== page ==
Large parts of the British economy are not ready for a no-deal Brexit, Bank of England governor Mark Carney has said.
Fewer than half of businesses have initiated contingency plans, Mr Carney told BBC Radio 4's Today programme.
He said the UK would need a transition period to adapt to whatever form of exit from the EU that Parliament chose.
He denied that the Bank's warning that no-deal could lead to a UK recession was intended to scare people into backing his favoured form of Brexit.
Ports and borders
Mr Carney told the BBC that "we know from our contacts with business, others know from their contacts, that less than half the businesses in the country have initiated their contingency plans for a no-deal Brexit".
"All the industries, all the infrastructure of the country, are they all ready at this point in time? And, as best as we can tell, the answer is no," Mr Carney said.
It is in the interests of the country that there should be a transition to whatever new relationship the UK has with the EU, he said.
He added: "We know issues around the borders, we go to the ports and we know the issues that are there today. So we need some time to get ready for it."
On Wednesday, MPs warned that there was a "real prospect" of "major disruption" at UK ports in the case of a no-deal Brexit, with government plans "worryingly under-developed".
However, the Department for Transport said the Public Accounts Committee's conclusions "were not accurate".
Conservative MP and Brexiter Jacob Rees-Mogg accused Mark Carney of talking down the pound on Wednesday, saying the Bank of England's warnings tonight "lack all credibility".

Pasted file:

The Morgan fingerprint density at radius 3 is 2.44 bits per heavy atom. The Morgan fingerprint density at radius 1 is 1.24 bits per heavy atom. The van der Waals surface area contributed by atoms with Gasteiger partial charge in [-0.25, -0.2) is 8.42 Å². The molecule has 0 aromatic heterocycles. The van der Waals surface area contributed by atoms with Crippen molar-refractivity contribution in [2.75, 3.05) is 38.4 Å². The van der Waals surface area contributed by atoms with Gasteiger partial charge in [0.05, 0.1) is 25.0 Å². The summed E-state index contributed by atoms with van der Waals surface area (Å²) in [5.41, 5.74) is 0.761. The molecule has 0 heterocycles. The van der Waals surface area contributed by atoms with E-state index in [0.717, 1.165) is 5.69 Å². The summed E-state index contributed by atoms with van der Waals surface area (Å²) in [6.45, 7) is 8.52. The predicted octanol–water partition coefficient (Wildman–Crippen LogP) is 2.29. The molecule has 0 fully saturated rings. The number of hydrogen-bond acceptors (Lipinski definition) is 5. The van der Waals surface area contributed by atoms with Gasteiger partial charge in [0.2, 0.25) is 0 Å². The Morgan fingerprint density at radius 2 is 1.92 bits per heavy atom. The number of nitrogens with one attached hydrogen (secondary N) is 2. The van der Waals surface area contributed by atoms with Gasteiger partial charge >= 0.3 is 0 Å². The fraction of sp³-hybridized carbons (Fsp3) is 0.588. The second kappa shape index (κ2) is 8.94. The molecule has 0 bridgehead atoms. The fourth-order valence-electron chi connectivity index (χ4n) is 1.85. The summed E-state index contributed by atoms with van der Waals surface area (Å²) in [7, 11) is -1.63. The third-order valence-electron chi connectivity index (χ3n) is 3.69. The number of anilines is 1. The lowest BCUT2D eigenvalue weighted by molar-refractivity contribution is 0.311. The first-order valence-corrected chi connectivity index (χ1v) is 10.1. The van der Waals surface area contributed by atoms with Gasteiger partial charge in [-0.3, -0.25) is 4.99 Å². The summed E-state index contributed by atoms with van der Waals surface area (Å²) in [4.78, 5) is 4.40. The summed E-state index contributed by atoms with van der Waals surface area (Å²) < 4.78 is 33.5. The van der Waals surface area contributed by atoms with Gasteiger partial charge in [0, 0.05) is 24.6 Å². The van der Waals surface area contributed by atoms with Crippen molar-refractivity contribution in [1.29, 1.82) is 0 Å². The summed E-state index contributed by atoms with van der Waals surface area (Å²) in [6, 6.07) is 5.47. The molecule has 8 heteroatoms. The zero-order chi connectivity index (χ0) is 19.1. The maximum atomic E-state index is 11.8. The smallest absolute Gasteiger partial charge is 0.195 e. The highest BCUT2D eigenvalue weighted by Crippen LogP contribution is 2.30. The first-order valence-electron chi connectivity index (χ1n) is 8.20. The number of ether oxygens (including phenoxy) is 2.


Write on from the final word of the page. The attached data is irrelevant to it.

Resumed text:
Mr Rees-Mogg said "project fear" had become "project hysteria".
"The overwhelming majority - 87% - of British companies do not trade with the European Union," he said.
"It will not have an effect on them. Leaving the European Union is a real economic opportunity and it's an opportunity that neither the Bank of England nor the Treasury in its forecasts wishes to recognise," Mr Rees-Mogg added.
Mr Carney's comments come after government forecasts warned that the UK would be economically poorer under any form of Brexit, compared with staying in the EU.
Under Theresa May's Chequers Brexit plan, the UK economy could be up to 3.9% smaller after 15 years compared with staying in the EU, government analysis suggested.
With a no-deal Brexit, the hit to the economy would be 9.3%.
"Our deal is the best deal available for jobs and our economy, that allows us to honour the referendum and realise the opportunities of Brexit," Mrs May said at Prime Minister's Questions.
The Bank of England, meanwhile, said on Wednesday that the UK economy could shrink by 8% in the immediate aftermath of Brexit if there was no transition period, house prices could fall by almost a third, and that the pound could fall by a quarter.
The UK's financial regulator, the Financial Conduct Authority, has said the risks of the draft Brexit agreement were "preferable to the risks of a no-deal scenario".
"Leaving the EU creates a number of risks for us regardless of the form of exit," the FCA said in a report.
"The implementation period helps address these at the cost of a lower ability to influence regulation during that period. An exit without agreement would carry much higher risk and carry significant uncertainty for us and for firms.
"Against that background, and viewed through the lens of our statutory objectives, the draft Withdrawal Agreement and the outline political declaration are preferable steps."
The FCA was asked by the Treasury Select Committee to consider the impact of Brexit in three areas: a no-deal scenario; the draft withdrawal agreement; and the outline political declaration on the future relationship between the EU and UK.
In a letter to the committee's chairman, Nicky Morgan, FCA chief executive Andrew Bailey said a no-deal scenario "would create significant challenges and risks in terms of firms' readiness, potential market disruption and insufficient public-policy solutions put in place on the side of the EU".